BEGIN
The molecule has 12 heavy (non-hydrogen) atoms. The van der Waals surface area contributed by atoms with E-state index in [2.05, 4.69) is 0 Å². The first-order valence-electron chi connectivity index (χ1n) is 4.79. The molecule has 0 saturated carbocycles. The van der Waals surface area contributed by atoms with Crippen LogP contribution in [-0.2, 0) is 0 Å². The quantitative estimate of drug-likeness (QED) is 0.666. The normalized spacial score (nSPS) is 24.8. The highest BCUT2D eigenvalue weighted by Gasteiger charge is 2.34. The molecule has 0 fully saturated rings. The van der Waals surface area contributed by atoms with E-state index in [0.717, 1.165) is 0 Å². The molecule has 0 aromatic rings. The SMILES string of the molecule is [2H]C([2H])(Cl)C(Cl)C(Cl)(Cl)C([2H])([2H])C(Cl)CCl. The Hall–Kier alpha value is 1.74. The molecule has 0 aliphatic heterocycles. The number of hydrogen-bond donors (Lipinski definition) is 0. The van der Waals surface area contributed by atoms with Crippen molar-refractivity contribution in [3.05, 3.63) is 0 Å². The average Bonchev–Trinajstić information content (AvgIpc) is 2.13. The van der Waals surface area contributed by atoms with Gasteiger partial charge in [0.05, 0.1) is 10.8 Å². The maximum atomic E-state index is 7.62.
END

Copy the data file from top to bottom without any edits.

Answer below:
The molecule has 12 heavy (non-hydrogen) atoms. The van der Waals surface area contributed by atoms with E-state index in [2.05, 4.69) is 0 Å². The first-order valence-electron chi connectivity index (χ1n) is 4.79. The molecule has 0 saturated carbocycles. The van der Waals surface area contributed by atoms with Crippen LogP contribution in [-0.2, 0) is 0 Å². The quantitative estimate of drug-likeness (QED) is 0.666. The normalized spacial score (nSPS) is 24.8. The highest BCUT2D eigenvalue weighted by Gasteiger charge is 2.34. The molecule has 0 fully saturated rings. The van der Waals surface area contributed by atoms with E-state index in [0.717, 1.165) is 0 Å². The molecule has 0 aromatic rings. The SMILES string of the molecule is [2H]C([2H])(Cl)C(Cl)C(Cl)(Cl)C([2H])([2H])C(Cl)CCl. The Hall–Kier alpha value is 1.74. The molecule has 0 aliphatic heterocycles. The number of hydrogen-bond donors (Lipinski definition) is 0. The van der Waals surface area contributed by atoms with Crippen molar-refractivity contribution in [3.05, 3.63) is 0 Å². The average Bonchev–Trinajstić information content (AvgIpc) is 2.13. The van der Waals surface area contributed by atoms with Gasteiger partial charge in [0.05, 0.1) is 10.8 Å². The maximum atomic E-state index is 7.62.